It’s helpful to keep in mind another factor when thinking about taproots and transplanting trees.  More often than not, a large tree being transplanted was planted out years earlier as a B&B plant, or possibly moved into place with a tree spade.  Both methods would have cut any taproot in the initial planting.  When the end of a root is cut, the tree tends to send shoots out from just above the cut end.  In a vertically oriented root, the new shoots are apt to extend horizontally from the cut end, and feeder roots would similarly extend out horizontally.  The situation may well be different for a tree that has grown from seed in one place, that someone now wants to transplant bare root, but for most landscape trees the taproot issue is moot — whatever taproot may have existed when the tree seed germinated has already been cut, and the tree has adjusted for its loss.


A carrot grows downward, with rootlets out to the side and foliage above ground. A tree is not a carrot. Photo by obenson in Flickr.

This beech tree was moved last fall, having been transplanted once about 20 years ago. See how the root mass extends far out horizontally, with a relatively shallow depth.

This is one of the thickest roots extending vertically from the beech’s trunk. This root was cut in the earlier (20 years previous) transplant; note the resultant root growth just above the cut.

 

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Dave Leonard from Lexington, KY, manned the root forensics station at the September 10 MAA air-tool workshop at Elm Bank.  He used an Air Knife to excavate the root ball of a 4″ caliper red maple that was showing signs of decline.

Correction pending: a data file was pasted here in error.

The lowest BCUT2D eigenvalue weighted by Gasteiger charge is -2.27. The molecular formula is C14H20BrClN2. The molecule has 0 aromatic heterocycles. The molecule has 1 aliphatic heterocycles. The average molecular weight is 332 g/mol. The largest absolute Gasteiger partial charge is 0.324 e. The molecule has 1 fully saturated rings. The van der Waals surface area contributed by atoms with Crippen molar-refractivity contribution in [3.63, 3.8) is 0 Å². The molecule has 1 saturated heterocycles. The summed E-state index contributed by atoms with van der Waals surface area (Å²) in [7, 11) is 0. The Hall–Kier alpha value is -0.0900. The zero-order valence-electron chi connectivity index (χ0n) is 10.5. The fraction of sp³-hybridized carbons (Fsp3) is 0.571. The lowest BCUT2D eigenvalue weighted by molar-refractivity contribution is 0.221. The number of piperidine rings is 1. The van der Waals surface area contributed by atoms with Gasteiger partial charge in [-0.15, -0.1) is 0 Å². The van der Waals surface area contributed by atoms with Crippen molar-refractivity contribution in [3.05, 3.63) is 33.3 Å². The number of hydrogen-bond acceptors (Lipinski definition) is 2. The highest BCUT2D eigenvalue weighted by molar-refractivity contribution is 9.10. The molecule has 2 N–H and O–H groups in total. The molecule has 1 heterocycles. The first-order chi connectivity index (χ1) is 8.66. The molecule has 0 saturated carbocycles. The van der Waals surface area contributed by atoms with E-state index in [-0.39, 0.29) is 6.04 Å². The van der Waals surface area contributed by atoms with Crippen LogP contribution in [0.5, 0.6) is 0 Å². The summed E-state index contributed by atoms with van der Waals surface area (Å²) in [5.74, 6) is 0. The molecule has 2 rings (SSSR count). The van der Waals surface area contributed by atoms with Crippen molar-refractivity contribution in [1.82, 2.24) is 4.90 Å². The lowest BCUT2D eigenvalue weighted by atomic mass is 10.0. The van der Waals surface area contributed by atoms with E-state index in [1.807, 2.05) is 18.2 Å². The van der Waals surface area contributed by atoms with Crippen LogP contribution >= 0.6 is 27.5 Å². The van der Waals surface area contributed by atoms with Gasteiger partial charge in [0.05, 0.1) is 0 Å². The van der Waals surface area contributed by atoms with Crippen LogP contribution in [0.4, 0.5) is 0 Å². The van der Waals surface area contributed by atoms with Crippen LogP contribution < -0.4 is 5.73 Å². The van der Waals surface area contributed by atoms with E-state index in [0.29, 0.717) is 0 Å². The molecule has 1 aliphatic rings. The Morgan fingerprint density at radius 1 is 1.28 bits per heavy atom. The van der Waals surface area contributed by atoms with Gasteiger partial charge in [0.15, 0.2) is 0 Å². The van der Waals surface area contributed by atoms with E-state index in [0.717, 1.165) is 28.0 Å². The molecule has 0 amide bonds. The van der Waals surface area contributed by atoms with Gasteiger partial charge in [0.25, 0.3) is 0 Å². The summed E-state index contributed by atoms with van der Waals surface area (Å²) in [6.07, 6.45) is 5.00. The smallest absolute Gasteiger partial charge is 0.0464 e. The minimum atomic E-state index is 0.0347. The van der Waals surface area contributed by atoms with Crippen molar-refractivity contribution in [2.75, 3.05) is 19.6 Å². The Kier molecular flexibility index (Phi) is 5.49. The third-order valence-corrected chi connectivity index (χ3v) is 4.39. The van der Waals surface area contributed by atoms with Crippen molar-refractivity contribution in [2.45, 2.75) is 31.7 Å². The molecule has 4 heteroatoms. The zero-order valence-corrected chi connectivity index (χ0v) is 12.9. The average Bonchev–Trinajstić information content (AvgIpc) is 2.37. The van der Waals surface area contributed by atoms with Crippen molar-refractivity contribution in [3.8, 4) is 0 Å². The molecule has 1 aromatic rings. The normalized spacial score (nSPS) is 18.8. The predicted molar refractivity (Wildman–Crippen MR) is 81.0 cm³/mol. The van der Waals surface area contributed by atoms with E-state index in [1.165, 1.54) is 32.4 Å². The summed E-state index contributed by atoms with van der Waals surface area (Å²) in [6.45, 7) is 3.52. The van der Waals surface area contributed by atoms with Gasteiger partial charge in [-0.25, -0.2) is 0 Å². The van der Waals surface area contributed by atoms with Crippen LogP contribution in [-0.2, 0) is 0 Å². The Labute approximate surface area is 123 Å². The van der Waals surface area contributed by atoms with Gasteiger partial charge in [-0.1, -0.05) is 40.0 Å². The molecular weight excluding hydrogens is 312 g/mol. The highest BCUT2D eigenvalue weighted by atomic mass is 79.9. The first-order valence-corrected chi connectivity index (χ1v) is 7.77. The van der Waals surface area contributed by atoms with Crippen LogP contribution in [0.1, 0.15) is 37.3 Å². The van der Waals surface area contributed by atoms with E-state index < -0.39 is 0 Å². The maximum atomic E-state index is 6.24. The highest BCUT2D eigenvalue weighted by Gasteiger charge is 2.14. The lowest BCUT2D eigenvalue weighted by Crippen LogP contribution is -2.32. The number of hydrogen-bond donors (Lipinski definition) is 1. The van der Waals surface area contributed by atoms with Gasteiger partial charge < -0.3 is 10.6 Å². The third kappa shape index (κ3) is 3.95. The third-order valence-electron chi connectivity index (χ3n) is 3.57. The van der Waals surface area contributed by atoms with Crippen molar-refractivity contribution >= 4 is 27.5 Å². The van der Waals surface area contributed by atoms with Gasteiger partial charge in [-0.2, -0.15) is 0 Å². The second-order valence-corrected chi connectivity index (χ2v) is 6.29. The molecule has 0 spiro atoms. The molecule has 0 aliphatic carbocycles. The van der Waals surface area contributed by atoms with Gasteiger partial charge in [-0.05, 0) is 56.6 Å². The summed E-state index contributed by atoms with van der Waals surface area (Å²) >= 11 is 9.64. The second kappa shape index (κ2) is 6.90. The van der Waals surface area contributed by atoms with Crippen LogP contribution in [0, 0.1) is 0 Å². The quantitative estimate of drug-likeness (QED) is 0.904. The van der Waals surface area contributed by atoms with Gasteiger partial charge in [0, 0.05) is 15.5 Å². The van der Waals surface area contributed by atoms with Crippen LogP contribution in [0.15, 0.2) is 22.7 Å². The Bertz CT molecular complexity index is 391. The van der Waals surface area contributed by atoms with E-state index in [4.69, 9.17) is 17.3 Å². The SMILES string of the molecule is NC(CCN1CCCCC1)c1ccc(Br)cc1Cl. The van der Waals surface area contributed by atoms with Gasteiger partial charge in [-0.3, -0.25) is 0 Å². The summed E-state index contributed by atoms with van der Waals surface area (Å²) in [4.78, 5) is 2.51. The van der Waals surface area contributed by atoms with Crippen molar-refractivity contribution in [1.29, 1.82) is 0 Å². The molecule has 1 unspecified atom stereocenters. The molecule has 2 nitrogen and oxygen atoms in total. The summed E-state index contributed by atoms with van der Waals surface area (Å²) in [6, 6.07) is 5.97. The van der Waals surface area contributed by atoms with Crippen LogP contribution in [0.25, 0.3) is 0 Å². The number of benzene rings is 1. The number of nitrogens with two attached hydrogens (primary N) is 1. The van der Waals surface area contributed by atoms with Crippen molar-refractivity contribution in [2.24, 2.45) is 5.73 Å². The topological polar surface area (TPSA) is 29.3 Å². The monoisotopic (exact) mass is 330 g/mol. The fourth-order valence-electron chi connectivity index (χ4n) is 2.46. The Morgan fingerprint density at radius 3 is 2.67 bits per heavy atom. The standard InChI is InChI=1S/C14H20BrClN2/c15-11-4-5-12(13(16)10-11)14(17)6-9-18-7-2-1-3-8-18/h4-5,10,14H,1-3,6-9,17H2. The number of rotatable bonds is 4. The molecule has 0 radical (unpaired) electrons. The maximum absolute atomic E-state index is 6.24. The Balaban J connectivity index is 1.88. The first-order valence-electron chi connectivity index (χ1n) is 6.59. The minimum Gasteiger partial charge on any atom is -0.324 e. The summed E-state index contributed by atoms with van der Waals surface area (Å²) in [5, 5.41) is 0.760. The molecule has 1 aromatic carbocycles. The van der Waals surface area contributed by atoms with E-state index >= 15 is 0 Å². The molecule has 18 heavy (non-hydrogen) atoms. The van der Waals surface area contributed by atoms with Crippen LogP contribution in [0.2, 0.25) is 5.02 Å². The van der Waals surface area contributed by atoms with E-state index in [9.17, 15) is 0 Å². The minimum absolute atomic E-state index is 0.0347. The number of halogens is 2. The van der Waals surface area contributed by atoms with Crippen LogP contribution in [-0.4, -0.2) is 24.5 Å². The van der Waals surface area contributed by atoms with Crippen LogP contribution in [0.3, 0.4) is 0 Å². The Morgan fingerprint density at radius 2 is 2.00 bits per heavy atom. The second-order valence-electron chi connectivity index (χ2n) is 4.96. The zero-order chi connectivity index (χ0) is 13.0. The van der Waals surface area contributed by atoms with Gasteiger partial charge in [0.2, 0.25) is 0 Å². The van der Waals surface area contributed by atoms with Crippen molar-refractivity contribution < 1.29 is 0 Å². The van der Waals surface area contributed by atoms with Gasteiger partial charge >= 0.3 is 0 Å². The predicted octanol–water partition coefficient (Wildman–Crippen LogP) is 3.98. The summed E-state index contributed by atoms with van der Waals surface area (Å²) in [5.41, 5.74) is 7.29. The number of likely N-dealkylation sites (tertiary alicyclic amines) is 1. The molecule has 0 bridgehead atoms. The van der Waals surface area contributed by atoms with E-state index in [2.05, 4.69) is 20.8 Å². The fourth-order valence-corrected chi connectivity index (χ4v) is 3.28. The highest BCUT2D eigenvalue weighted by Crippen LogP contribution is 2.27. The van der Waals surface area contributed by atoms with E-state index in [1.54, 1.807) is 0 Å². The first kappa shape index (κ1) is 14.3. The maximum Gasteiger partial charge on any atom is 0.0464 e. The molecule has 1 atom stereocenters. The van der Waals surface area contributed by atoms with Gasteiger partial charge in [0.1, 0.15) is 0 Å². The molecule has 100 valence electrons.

Turf provided the only competition for this tree, but it was showing dieback and early fall color at the MAA workshop.

Turf provided the only competition for this tree, but it was showing dieback and early fall color at the MAA workshop. Dave Leonard excavated at its base to take a look at its rooting habit for possible problems.

With soil blown away from the original root ball, it was clear that the tree’s planting had initiated some problems — parts of the wire basket appeared at the edges of the root ball, and cut root ends had sent out an explosion of fibrous roots that turned back toward the trunk.

Root ends cut during the tree's digging in the nursery sent out masses of fibrous roots, quite a few of which turned back toward the trunk.  The interface between root ball soil and surrounding soil can inhibit root growth into the surrounding soil; removing burlap, removing the wire basket, and breaking up the root ball soil, particularly at the ball's perimeter, can help promote the spread of new roots.

Root ends cut during the tree's digging in the nursery sent out masses of fibrous roots, quite a few of which turned back toward the trunk. The interface between root ball soil and surrounding soil can inhibit root growth into the surrounding soil; removing burlap, removing the wire basket, and breaking up the root ball soil, particularly at the ball's perimeter, can help promote the spread of new roots. Note the soil line some inches up the trunk flare; removing soil above the trunk flare will also benefit the tree and lessen its stress.